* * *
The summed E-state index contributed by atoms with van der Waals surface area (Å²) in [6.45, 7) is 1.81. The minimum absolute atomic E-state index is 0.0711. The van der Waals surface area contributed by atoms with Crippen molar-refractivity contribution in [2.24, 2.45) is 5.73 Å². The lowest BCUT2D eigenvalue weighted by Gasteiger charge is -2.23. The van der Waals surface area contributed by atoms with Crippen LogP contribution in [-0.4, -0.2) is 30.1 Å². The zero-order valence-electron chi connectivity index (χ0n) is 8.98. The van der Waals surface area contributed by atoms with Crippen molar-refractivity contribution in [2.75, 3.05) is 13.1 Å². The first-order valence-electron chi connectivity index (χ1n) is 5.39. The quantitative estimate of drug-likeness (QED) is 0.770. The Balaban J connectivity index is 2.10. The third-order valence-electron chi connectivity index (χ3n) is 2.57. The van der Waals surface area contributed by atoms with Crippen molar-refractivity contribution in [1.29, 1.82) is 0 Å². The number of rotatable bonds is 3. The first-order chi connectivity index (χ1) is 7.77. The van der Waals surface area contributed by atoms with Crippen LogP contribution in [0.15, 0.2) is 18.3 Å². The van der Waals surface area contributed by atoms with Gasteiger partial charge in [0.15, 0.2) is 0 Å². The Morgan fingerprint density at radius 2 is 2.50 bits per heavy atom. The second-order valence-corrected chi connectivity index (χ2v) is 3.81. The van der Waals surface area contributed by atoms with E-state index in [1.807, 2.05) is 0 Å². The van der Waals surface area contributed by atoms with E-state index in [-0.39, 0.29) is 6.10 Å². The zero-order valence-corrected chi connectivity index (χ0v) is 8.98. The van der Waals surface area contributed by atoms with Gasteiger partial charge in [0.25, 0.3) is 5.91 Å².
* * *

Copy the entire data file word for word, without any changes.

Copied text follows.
The summed E-state index contributed by atoms with van der Waals surface area (Å²) in [6.45, 7) is 1.81. The minimum absolute atomic E-state index is 0.0711. The van der Waals surface area contributed by atoms with Crippen molar-refractivity contribution in [2.24, 2.45) is 5.73 Å². The lowest BCUT2D eigenvalue weighted by Gasteiger charge is -2.23. The van der Waals surface area contributed by atoms with Crippen LogP contribution in [-0.4, -0.2) is 30.1 Å². The zero-order valence-electron chi connectivity index (χ0n) is 8.98. The van der Waals surface area contributed by atoms with Crippen molar-refractivity contribution in [2.75, 3.05) is 13.1 Å². The first-order valence-electron chi connectivity index (χ1n) is 5.39. The quantitative estimate of drug-likeness (QED) is 0.770. The Balaban J connectivity index is 2.10. The third-order valence-electron chi connectivity index (χ3n) is 2.57. The van der Waals surface area contributed by atoms with Crippen molar-refractivity contribution in [1.29, 1.82) is 0 Å². The number of rotatable bonds is 3. The first-order chi connectivity index (χ1) is 7.77. The van der Waals surface area contributed by atoms with Crippen LogP contribution in [0.15, 0.2) is 18.3 Å². The van der Waals surface area contributed by atoms with Gasteiger partial charge in [0.15, 0.2) is 0 Å². The Morgan fingerprint density at radius 2 is 2.50 bits per heavy atom. The second-order valence-corrected chi connectivity index (χ2v) is 3.81. The van der Waals surface area contributed by atoms with E-state index in [1.807, 2.05) is 0 Å². The van der Waals surface area contributed by atoms with E-state index in [-0.39, 0.29) is 6.10 Å². The zero-order valence-corrected chi connectivity index (χ0v) is 8.98. The van der Waals surface area contributed by atoms with Gasteiger partial charge in [0.25, 0.3) is 5.91 Å².